Now that the basics of the installation have been covered next is to run the wizard which will help us to configure ClearOS. This includes setup for additional Network cards, OS install registration which is preparatory for registering on the Marketplace and also to download available updates for the latest packages.
Everything is accomplished through a Web page. Let’s take a look at these simple steps.
How to easily configure ClearOS on VMware
Since the OS installation has been completed let’s login to the shell terminal to reboot the VM. Before doing so let’s disconnect the installation ISO.
In this occasion if we need to add new Network cards we can take advantage of this phase when powering down the VM rather than rebooting.
A few moments later and we are back to the wizard. One of the first options to configure ClearOS is about the Network so that it can automatically configure the basic IPtables rules for the built-in firewall. From here it is possible to choose between Public Server, Gateway and Standalone mode.
More info can be found on the documentation page. For our setup we’ll be using the Gateway Mode benefiting from a Firewall as well protecting our internal VM Network.
At this point we can also see the additional Network cards being the “ens160” the first one we used during ClearOS installation. From this wizard we can now configure ClearOS for the additional ones by setting the IP addresses along with Roles: External, LAN, Hot LAN and DMZ.
In my case I will have 1 external (connected to the external router) and 3 LANs to accommodate the internal VM Network traffic plus vMotion and Provisioning.
Let’s provide an IP Address for external DNS queries (Note: it is also possible to configure ClearOS as a DNS/DHCP/SSH server with built-in Network package).
At this point we need to specify the subscription type: Let’s use Community Edition.
If not done already now it is time to create a login to ClearCenter and fill the required information.
The system registration provides a summary of the basic information. Once the account is created it is also possible to manage the installation of ClearOS from the Portal.
At this point we are ready to check and install updates.
the process is very quick and fully automated.
Let’s specify the domain we’ll be using. If any or leave it blank.
ClearOS offers the ability to have a separate hostname for internal and external access. I prefer to use a single one in this case.
Let’s specify the time zone.
At this point we can setup how the packages from the Marketplace will be available. Personally I find interesting to use the “Category” view.
From here let’s take a look at the various packages can be installed and organised by categories.
The initial packages I intend to install are a Content Filter Engine which will cache all files that will be downloaded from VMs on the internal Network. Very useful when downloading same files multiple times or why not even with files downloaded during Windows Updates. When it comes down to firewall rules it is possible to use “IPtables” from the command line or as alternative the Web GUI to manage the Firewall rules in an easier way.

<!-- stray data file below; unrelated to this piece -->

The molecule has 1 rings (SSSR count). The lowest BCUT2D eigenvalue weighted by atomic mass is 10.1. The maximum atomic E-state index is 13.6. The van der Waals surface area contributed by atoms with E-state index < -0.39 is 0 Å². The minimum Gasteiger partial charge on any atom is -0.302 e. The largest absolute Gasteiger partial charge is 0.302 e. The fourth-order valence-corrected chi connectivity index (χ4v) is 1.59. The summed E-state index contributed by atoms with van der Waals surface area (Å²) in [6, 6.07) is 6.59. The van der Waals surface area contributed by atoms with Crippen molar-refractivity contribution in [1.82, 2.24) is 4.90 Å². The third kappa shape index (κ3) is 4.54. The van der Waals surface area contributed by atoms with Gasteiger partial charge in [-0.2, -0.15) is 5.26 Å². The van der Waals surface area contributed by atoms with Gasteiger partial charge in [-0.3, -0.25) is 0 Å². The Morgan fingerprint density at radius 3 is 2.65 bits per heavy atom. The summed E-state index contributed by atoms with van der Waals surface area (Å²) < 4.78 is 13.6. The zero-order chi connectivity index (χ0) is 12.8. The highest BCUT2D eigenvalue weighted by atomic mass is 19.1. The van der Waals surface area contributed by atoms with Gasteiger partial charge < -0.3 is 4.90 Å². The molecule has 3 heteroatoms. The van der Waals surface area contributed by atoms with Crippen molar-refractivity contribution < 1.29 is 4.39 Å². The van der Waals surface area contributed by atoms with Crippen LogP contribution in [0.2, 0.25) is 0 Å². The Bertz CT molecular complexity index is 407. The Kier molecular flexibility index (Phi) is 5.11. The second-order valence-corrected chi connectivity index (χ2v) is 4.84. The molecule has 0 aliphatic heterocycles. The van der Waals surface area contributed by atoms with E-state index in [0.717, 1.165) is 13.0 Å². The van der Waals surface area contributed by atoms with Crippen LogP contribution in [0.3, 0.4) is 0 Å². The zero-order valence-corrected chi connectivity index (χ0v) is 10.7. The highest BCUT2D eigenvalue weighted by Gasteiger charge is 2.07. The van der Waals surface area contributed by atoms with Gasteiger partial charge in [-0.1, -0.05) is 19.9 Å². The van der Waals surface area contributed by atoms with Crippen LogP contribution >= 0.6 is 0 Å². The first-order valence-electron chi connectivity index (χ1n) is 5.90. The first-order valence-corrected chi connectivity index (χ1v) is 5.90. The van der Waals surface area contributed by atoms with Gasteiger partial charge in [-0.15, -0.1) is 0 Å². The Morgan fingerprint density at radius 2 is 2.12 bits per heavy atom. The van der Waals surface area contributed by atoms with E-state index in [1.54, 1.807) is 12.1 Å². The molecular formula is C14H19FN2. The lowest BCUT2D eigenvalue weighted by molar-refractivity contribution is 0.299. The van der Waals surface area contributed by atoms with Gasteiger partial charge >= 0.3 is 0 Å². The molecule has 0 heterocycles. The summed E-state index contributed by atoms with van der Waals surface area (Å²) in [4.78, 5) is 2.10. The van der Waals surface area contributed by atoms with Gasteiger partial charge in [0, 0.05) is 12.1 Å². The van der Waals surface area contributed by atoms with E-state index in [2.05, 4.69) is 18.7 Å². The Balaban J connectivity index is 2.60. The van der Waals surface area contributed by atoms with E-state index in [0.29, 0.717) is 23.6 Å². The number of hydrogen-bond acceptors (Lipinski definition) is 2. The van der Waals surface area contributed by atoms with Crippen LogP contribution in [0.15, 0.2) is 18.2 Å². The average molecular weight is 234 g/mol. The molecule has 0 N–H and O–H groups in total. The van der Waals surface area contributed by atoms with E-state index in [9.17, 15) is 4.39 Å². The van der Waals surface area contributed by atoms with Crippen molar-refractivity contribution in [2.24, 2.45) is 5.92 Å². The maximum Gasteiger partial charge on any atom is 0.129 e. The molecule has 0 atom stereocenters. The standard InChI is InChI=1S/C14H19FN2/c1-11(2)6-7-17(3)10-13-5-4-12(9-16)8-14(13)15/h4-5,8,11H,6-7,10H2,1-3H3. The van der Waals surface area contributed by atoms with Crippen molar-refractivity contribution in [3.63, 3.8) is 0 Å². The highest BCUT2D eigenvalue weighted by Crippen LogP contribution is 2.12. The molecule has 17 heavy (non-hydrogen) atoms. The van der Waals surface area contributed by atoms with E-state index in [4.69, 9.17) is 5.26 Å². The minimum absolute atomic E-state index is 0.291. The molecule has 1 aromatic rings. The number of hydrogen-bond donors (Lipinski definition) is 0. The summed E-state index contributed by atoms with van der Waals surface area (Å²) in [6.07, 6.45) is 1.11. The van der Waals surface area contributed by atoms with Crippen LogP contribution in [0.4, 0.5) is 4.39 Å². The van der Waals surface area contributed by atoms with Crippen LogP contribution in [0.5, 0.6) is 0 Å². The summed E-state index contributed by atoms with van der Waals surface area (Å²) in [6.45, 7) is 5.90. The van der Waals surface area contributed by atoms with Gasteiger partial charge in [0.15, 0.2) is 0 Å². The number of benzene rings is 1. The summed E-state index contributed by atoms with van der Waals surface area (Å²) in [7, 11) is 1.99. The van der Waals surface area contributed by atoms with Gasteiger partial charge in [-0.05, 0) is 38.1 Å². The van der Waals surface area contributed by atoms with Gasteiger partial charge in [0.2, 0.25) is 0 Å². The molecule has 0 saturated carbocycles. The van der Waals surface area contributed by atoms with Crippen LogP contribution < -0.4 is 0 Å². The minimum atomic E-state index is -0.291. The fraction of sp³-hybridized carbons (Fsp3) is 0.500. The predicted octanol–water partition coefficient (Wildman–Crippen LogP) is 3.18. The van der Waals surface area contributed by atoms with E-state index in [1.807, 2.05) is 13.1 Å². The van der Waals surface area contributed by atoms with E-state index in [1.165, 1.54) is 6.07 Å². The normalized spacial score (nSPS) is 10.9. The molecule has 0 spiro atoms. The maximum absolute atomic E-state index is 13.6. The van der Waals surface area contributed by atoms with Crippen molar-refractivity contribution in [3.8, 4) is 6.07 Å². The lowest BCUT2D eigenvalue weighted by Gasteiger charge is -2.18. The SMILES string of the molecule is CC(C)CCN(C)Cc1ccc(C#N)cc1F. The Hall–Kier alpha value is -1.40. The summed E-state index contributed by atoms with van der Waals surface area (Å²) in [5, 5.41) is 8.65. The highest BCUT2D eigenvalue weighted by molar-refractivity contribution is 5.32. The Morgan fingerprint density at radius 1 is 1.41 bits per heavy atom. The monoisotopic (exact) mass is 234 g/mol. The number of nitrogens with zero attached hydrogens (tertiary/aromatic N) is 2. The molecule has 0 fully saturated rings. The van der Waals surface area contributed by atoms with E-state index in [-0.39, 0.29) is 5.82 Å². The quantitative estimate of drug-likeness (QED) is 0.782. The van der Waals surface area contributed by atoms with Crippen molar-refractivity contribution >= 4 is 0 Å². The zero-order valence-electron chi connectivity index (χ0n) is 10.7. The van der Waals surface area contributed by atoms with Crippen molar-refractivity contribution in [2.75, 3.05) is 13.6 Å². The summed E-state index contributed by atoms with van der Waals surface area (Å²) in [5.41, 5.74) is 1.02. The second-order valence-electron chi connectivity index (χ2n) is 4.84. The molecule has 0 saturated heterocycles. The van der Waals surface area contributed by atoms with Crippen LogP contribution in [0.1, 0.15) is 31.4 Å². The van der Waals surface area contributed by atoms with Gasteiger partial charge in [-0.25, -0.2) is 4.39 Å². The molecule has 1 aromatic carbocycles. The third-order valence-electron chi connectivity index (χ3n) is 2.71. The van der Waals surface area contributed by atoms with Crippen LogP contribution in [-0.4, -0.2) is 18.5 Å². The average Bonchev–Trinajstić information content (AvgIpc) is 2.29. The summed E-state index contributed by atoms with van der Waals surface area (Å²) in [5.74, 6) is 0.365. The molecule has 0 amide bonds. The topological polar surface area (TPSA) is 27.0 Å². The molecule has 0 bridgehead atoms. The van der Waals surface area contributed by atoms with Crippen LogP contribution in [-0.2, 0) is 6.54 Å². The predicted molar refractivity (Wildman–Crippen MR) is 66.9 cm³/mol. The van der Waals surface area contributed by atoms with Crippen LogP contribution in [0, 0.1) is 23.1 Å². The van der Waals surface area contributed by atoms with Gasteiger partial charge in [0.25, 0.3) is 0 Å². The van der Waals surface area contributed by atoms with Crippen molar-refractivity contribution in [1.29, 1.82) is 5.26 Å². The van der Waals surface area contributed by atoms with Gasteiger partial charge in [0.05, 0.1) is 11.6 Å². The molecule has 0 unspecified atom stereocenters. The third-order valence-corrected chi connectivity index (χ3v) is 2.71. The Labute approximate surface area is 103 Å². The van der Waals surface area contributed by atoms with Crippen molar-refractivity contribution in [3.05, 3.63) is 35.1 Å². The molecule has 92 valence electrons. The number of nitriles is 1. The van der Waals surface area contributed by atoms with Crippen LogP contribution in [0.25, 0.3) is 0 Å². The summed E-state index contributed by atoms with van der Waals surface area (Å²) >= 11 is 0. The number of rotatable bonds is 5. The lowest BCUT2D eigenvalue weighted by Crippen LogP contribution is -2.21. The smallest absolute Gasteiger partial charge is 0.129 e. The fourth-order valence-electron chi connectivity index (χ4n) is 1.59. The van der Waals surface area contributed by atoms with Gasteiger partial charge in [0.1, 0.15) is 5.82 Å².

For this reason I would suggest to install other 3 apps: Custom Firewall, Egress Firewall and Port Forwarding. Custom Firewall makes interaction with IPtables a lot easier and avoids connecting directly to the shell terminal on the VM.
Next is to configure a custom Dashboard or use a default one. Literally we can choose from a big variety of installed apps and commands operated directly from the Dashboard.
Since we have added the Content Filter Engine app it is now time to configure the cache will be used to store downloaded files including the max file size. According to different needs larger drives might be needed and attached as additional storage.
This pretty much concludes the ClearOS configuration part. As announced at the beginning it’s a very quick and easy process. The virtual machine is very responsive and considering ClearOS is based on Linux CentOS distribution why not install Open-VM-Tools to improve performances even more? That’s what we’ll cover in the next article.
Hi, thank you for your tutorials. They are really helpful. I have however one problem. I have a HP Proliant Gen8 with 4 network ports on the backside. In your tutorial it is not shown how you added the others ports. I could install only one network, following another one of your tutorials, but I cannot install anymore. Could you help me out?
Thanks for you comment! Glad you find them useful.
I’m assuming all network cards are installed and visible to ClearOS web interface in Network > Settings > IP Settings.
In the Network Interfaces section for each physical NIC (ens###) there is an edit button to provide the necessary details based on your chosen installation mode.
If this NICs are not visible make sure they are supported by ClearOS. Alternatively it might be a matter of finding the proper NIC drivers for ClearOS. You might be able to find them in the pertinent YUM Repositories.
Hope this helps.